A tree-based index is called a secondary index if the order which it maintains on the search-key values is not the same as the order of the file which it indexes. For example, consider a relation R with some numeric attribute A taking values over an (ordered) domain D. Assume that relation R is not physically stored on the values of attribute A (i.e., relation R is either stored as a heap – an unordered file, or is ordered on another attribute). Furthermore, assume that a tree-based index (e.g., B+ -tree) has been created on attribute A. Then this index is secondary.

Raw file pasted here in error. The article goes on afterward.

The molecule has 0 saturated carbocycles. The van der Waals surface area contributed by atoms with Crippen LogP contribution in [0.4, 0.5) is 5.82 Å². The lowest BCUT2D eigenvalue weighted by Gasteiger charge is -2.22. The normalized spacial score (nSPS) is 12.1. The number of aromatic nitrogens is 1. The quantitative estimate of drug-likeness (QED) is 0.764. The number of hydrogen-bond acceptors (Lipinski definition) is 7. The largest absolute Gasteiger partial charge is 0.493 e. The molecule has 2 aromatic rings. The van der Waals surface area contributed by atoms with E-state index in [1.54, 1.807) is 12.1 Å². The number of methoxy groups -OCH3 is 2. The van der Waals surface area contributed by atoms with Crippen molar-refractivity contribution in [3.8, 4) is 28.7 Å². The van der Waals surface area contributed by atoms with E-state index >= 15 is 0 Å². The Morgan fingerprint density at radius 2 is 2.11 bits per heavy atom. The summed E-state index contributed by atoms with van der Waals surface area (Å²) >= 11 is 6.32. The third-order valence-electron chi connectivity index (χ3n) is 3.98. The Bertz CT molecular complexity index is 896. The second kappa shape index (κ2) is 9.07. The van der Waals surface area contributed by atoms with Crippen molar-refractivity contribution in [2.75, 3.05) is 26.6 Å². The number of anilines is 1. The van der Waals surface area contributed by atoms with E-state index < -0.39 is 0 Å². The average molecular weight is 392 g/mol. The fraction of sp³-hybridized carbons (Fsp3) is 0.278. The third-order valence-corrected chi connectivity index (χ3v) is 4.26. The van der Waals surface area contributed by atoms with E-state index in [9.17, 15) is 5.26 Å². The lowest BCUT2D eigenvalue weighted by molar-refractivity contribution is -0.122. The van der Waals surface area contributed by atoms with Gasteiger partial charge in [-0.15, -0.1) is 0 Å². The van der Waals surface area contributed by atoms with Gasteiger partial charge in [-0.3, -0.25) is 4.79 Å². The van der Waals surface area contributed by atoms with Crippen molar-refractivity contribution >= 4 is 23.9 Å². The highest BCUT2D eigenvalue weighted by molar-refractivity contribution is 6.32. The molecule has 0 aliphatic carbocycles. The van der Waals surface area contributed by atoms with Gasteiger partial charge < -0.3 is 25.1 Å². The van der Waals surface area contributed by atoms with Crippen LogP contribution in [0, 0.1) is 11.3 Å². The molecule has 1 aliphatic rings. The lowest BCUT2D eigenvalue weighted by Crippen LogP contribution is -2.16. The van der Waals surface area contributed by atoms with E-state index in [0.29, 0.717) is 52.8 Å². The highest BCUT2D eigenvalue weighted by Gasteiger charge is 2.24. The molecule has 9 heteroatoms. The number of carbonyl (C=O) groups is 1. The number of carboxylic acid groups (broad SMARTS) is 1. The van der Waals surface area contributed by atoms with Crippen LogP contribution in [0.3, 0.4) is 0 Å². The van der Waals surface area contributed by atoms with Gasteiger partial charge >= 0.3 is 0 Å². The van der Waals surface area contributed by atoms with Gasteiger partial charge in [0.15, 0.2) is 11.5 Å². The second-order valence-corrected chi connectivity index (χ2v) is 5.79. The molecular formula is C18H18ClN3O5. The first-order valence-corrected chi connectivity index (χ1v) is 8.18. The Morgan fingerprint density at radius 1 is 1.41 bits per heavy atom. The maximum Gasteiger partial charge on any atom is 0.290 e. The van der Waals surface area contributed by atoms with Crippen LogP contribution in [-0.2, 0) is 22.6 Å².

Tree-based indices are built on numeric attributes and maintain an order among the indexed search-key values. They are further categorized by whether their search-key ordering is the same with the file’s physical order (if any). Note that a file may or may not be ordered. Ordered is a file whose records are stored in pages according to the order of the values of an...